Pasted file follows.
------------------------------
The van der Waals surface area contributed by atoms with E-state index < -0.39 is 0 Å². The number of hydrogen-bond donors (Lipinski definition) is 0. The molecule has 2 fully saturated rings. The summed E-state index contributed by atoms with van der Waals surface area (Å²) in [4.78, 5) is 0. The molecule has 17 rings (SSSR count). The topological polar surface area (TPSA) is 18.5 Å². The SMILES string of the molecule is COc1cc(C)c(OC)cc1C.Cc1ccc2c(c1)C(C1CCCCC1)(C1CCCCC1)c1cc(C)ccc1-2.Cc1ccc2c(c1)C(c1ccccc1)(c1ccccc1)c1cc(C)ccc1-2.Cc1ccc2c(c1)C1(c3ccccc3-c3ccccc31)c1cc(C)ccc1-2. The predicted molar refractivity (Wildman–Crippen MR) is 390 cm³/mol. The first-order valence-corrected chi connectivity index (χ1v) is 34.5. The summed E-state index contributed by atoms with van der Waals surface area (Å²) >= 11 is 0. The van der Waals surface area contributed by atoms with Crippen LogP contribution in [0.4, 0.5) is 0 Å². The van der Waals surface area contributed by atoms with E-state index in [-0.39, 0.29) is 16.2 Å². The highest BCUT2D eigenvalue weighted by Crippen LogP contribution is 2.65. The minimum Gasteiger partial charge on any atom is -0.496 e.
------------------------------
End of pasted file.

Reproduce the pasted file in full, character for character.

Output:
The van der Waals surface area contributed by atoms with E-state index < -0.39 is 0 Å². The number of hydrogen-bond donors (Lipinski definition) is 0. The molecule has 2 fully saturated rings. The summed E-state index contributed by atoms with van der Waals surface area (Å²) in [4.78, 5) is 0. The molecule has 17 rings (SSSR count). The topological polar surface area (TPSA) is 18.5 Å². The SMILES string of the molecule is COc1cc(C)c(OC)cc1C.Cc1ccc2c(c1)C(C1CCCCC1)(C1CCCCC1)c1cc(C)ccc1-2.Cc1ccc2c(c1)C(c1ccccc1)(c1ccccc1)c1cc(C)ccc1-2.Cc1ccc2c(c1)C1(c3ccccc3-c3ccccc31)c1cc(C)ccc1-2. The predicted molar refractivity (Wildman–Crippen MR) is 390 cm³/mol. The first-order valence-corrected chi connectivity index (χ1v) is 34.5. The summed E-state index contributed by atoms with van der Waals surface area (Å²) >= 11 is 0. The van der Waals surface area contributed by atoms with Crippen LogP contribution in [0.4, 0.5) is 0 Å². The van der Waals surface area contributed by atoms with E-state index in [-0.39, 0.29) is 16.2 Å². The highest BCUT2D eigenvalue weighted by Crippen LogP contribution is 2.65. The minimum Gasteiger partial charge on any atom is -0.496 e.